For his book on Cuba, Sublette took as his starting point Cadiz circa 1104; he ended up in the mid-20th century. He’s tempered such ambition a bit here: “My story begins in 1492,” he writes, “in Roman Catholic Europe.” His goal? To explain “how New Orleans got to 1819,” drawing that date from a traveler’s description: “On Sabbath evening, the African slaves meet on the green, by the swamp, and rock the city with their Congo dances.” Along the way, Sublette details just how those Africans got to that green, what their dances probably looked and sounded like, why it’s both interesting and significant that the dances were identified as “Congo,” and how we came to say that they “rocked” in the first place.
Sublette’s Cuba book would have caused great injury had it landed on your head. This one, at 360 pages (with notes), would be more likely to cause pain from inside the skull—density, not heft, lends power to its impact. There’s a meticulousness that comes at you without pause in long stretches. Still, Sublette brings genuine humor to the task too. “By 1744, Britain and France had resumed their normal status of being at war with each other,” he writes at one point. In describing the French and Indian War, he begins: “The twenty-one-year-old George Washington started a world war. At least, the French said he started it.” And throughout, he projects wonder enough to summon up questions such as, “Did a slave—or a free person of color—ever get to play a clavichord?” His keen eye for detail occasionally dovetails nicely with a deadpan delivery: After noting that New Orleans has thoroughfares named for slave-owning presidents Washington, Jefferson, Jackson and Taylor, he reports: “Lincoln Avenue in the adjacent, unincorporated town of Metairie is a double dead-end, three blocks long.”
Sublette’s history of New Orleans focuses on the city’s three colonial eras, which occurred in rapid succession: French, Spanish, Anglo-American. Each, through its approaches to the slave trade, brought a distinct black population, creating “an increasingly cosmopolitan African culture of New Orleans,” he writes, “which from the earliest days of slavery in Louisiana had its own personality.”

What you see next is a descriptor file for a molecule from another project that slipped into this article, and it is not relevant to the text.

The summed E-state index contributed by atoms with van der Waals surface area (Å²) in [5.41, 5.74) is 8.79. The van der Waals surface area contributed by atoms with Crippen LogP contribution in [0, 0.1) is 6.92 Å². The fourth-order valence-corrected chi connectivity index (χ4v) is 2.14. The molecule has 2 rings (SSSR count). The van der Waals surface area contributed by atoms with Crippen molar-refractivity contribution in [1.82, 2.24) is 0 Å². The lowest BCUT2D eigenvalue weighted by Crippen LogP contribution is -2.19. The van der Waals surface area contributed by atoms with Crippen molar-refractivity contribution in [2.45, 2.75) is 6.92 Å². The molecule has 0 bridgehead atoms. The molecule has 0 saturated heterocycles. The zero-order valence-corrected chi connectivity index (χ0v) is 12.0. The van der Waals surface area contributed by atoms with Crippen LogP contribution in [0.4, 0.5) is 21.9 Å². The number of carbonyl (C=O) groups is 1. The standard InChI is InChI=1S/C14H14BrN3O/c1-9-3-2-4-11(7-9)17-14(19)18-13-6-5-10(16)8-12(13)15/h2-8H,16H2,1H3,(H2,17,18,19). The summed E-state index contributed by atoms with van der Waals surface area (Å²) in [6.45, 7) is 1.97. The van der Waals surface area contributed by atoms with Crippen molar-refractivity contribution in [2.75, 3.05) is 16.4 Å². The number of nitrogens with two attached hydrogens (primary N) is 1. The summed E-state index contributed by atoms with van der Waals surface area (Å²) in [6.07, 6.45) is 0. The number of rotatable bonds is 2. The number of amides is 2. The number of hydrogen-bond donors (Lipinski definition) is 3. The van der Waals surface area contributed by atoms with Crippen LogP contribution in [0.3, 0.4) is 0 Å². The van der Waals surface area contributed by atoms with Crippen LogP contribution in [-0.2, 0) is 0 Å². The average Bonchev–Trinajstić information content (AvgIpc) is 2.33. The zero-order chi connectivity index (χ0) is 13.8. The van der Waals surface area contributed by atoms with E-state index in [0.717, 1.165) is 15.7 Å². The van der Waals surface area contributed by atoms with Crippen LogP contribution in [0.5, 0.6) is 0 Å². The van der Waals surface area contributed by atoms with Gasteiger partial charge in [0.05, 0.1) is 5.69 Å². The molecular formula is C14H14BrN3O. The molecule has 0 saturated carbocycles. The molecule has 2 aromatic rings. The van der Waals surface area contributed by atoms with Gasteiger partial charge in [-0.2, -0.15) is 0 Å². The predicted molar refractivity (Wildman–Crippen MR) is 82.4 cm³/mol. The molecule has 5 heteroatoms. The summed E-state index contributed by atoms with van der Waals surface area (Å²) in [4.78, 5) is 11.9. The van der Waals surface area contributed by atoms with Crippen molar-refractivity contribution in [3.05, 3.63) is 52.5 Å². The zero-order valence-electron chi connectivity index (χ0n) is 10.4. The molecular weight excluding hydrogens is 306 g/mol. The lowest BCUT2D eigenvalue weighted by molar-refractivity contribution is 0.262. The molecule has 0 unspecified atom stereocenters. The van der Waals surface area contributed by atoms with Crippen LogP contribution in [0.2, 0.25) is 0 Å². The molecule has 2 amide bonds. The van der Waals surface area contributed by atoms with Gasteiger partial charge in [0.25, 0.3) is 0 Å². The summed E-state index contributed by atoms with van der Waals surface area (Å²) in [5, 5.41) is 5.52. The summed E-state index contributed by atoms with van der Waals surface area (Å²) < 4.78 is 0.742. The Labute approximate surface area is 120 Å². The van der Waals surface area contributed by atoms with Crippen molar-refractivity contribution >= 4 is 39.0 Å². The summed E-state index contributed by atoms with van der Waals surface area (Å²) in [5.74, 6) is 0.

“Brief though it was, the Spanish period in New Orleans was crucial to the creation of Afro-Louisianan culture, and constitutes a singular moment in African American history,” he explains. In part this is due to the repeal of the French Code Noir, which allowed enslaved Africans greater rights and privileges. “They could speak in their ancestral languages and play their drums: they had a past. With the right of self-purchase, they had a future. Enslaved people in English-speaking America were not permitted to have either one.”
Sublette is right to elevate the significance of the Haitian revolution: It forced France’s hand with respect to the Louisiana Purchase; set the stage for a fresh wave of Africans of Kongo descent to come to Louisiana; and, Sublette argues, set in motion both abolitionist sentiments in the North and harsh, paranoid treatment of slaves in the South. In Sublette’s telling, the fear of a slave uprising gave rise to a protectionist strategy in the United States. Perhaps Sublette goes too far in calling Jan. 1, 1808, “one of the most important dates in American history”; still, there’s little doubt that the Slave Trade Act, enacted that day, closed the door on African imports of human capital and set off a speculative bubble in the domestic slave trade for the following half-century, fed in large part by the needs of Louisiana plantation owners. This was big business for New Orleans, Sublette writes, “and greatly affected the demographics and culture of the city.” Those demographics would change yet again upon the arrival of exiles from Saint-Domingue in the wake of the Haitian uprising, exiles who arrived largely via a stay of several years in Cuba. And this rapid and unique transformation of the population of New Orleans in the first half of the 19th century, involving slaves shipped from the upper South and more “recent” Africans from the Caribbean, has a lot to do with the drum, the dance and the rhythm of justice and daily life in the city even today.
Sublette cracks the whip of scholarly re-evaluation with particular force on Thomas Jefferson, whose annexation of Louisiana made him a key figure in American slavery’s expansion, creating, as Sublette puts it, “a major industry in domestically raised humans.” He quotes Jefferson’s only book, “Notes on the State of Virginia,” published in 1784, on how black-white relations “produce convulsions which will probably never end but in the extermination of the one or other race,” and argues beyond defenses of historical context and any romantic notion of the former president as a conflicted soul. “He disseminated blatantly racist ideas,” Sublette writes, “and as a politician, he fought to secure the grand expansion of the institution of slavery.”
Yet elsewhere Sublette generally avoids diatribes or polemics, and his analysis of demographic shifts in New Orleans—at one point he cites not just census figures but accounts of slave populations by African ethnicity—serves to explain and delineate differences between the black population of the city and rest of the country. The uniquely horrific characteristics of the sugar plantation business, which didn’t exist further north, distinguish the black experience in New Orleans as yet more stark and atypical.